• Thanks for the interesting comment. Most of the people who leave Nicaragua in search of jobs in Costa Rica are the fathers. In Luvy’s case, her father was old and disabled, so her mother had to go. Luvy spent most of her young years taking care of everyone in her household. When her mother returned, Luvy not only resented her mother for leaving, but resented her return because Luvy enjoyed being the mother of the household and she lost her position as caretaker in the family. Different cultures are fascinating and there is always a sense of mystery, at least for me. 🙂

  2. You give a different perspective of kiss. The last kiss a child has with a parent when saying goodbye and the first kiss saying hello, years latter really is profound. Even to feel abandoned after her mom returned is so sad. How did Luvy do with her picture taking assignment?

    • Lynne, when Luvy’s mother returned, Luvy was a rebellious teenager. They fought like crazy because Luvy had always taken care of the household and her mother didn’t like the way Luvy did the chores, the cooking, etc. Luvy’s picture taking assignment was awesome. She took mostly pictures of her family, her animals, and eggs (Kind of odd..but the whole family got their pictures taken balancing a raw egg on a spoon or their foreheads). I printed the pictures for Luvy, then she wrote a story about each picture. Last year, she showed me her book of pictures and stories that she had lovingly saved for 9 years. I think I need to write a post about her book.

  3. I hope Luvy is not leaving a child behind. It’s sad to see families forced to do that. Such hard choices to make when love sometimes means having to leave, always wondering if food and housing is really an acceptable tradeoff for a parent’s absence. While Luvy has had to deal with a sense of abandonment I try not to think of her mother’s thoughts at night so far away from her daughter all those years. Once again I am humbled and thankful for the life my family gave me.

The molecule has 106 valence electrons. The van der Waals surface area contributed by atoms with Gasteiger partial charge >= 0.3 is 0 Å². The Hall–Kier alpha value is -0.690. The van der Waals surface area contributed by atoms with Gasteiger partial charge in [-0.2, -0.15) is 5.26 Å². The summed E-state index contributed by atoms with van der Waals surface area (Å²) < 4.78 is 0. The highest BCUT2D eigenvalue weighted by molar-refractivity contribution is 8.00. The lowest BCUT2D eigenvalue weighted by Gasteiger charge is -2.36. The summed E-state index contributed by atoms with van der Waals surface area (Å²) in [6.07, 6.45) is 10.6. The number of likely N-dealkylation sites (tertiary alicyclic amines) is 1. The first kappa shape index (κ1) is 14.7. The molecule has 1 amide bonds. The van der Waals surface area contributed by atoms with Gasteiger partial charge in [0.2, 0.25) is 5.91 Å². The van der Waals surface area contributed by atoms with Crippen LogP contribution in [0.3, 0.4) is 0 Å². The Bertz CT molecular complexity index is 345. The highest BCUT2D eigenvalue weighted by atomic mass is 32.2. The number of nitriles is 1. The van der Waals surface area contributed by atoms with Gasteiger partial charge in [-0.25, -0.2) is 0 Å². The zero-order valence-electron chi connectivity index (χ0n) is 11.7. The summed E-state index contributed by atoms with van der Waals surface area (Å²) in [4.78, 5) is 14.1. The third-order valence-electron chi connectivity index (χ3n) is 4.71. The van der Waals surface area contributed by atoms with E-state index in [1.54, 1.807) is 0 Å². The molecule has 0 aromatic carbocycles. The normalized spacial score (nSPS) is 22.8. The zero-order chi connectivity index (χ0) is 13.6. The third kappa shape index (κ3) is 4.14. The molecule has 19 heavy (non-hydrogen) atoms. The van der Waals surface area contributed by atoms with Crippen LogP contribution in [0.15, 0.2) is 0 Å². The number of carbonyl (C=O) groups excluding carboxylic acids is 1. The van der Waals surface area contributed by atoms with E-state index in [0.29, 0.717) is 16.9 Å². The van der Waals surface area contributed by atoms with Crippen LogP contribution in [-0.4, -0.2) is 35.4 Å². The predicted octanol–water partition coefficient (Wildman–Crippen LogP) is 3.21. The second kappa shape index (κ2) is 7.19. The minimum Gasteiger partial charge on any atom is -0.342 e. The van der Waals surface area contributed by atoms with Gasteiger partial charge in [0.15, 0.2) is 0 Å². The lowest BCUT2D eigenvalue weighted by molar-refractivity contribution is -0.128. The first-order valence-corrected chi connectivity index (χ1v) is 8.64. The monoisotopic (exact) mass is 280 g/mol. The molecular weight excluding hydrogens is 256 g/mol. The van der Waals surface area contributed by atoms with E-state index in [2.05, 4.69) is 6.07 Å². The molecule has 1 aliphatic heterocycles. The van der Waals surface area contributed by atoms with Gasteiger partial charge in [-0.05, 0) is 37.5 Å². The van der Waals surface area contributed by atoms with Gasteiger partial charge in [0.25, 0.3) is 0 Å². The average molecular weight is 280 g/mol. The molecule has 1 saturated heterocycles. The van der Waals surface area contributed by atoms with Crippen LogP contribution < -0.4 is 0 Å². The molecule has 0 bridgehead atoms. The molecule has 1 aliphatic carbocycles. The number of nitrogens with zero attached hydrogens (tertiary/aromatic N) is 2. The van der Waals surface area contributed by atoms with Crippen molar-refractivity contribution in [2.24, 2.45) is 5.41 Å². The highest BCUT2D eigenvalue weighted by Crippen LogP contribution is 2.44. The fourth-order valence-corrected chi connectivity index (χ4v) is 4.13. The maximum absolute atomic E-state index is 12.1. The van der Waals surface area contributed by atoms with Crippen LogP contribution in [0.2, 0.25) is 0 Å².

In 1983 I was on an oil tanker just outside the Persian Gulf loading oil from another ship for 5 days. The crew members on the other ship were Filipinos and I visited with several of them. They were aboard the ship 11 months a year and all had families they saw one month a year, and this before cell phones. I asked how they could be away from their kids for so long; they said their families could lead a good life with them at sea, or live in crushing poverty if they were home. Many of the provinces there still have 30-50% of families living on less than $500 per year. Labor deployment in the Philippines contributes over 11% of the GNP from money sent home, but at what cost to the families?

    • Good questions, Brian. At what costs to the families? I wish I had some answers for them. It is horrible to see the effects of a family torn apart. My son and his business partner started a sustainable tourism program in a small indigenous community here. They wanted to develop cultural programs in their community for tourists, but they didn’t have a clue what tourists wanted. So, Cory and Sam assessed their needs and their wants, and developed 12 cultural tourism programs, such as: cultural cooking classes, exploring their farms, fishing like a Nicaraguan, and many others. They made them a website and brochures, and now the programs are finally paying off. The community can keep their families together and support themselves through their tourism programs and home stays. I have a link to their website on the home page of my blog. It is OutMore Adventures and there is a special section for Los Ramos.